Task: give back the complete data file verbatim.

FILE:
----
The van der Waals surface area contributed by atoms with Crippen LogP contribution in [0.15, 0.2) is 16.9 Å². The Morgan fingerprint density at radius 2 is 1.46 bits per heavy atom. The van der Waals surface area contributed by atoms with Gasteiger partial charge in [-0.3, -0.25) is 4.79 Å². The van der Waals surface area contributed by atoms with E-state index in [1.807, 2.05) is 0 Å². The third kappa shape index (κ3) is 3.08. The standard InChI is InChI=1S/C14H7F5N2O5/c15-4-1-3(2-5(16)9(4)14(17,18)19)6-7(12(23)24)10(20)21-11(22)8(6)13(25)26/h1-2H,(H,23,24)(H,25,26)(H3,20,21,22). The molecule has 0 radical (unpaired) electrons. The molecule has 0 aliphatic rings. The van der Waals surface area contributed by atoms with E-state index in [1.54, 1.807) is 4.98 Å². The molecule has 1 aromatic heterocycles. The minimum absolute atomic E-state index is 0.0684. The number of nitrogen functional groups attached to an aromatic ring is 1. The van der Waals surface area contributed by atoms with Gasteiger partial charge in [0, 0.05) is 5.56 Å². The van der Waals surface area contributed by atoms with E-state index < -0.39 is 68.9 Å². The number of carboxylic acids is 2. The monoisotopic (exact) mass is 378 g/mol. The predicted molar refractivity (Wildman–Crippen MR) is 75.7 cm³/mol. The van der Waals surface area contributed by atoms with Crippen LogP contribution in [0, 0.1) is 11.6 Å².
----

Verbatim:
The van der Waals surface area contributed by atoms with Crippen LogP contribution in [0.15, 0.2) is 16.9 Å². The Morgan fingerprint density at radius 2 is 1.46 bits per heavy atom. The van der Waals surface area contributed by atoms with Gasteiger partial charge in [-0.3, -0.25) is 4.79 Å². The van der Waals surface area contributed by atoms with E-state index in [1.807, 2.05) is 0 Å². The third kappa shape index (κ3) is 3.08. The standard InChI is InChI=1S/C14H7F5N2O5/c15-4-1-3(2-5(16)9(4)14(17,18)19)6-7(12(23)24)10(20)21-11(22)8(6)13(25)26/h1-2H,(H,23,24)(H,25,26)(H3,20,21,22). The molecule has 0 radical (unpaired) electrons. The molecule has 0 aliphatic rings. The van der Waals surface area contributed by atoms with E-state index in [1.54, 1.807) is 4.98 Å². The molecule has 1 aromatic heterocycles. The minimum absolute atomic E-state index is 0.0684. The number of nitrogen functional groups attached to an aromatic ring is 1. The van der Waals surface area contributed by atoms with Gasteiger partial charge in [0, 0.05) is 5.56 Å². The van der Waals surface area contributed by atoms with E-state index < -0.39 is 68.9 Å². The number of carboxylic acids is 2. The monoisotopic (exact) mass is 378 g/mol. The predicted molar refractivity (Wildman–Crippen MR) is 75.7 cm³/mol. The van der Waals surface area contributed by atoms with Crippen LogP contribution in [0, 0.1) is 11.6 Å².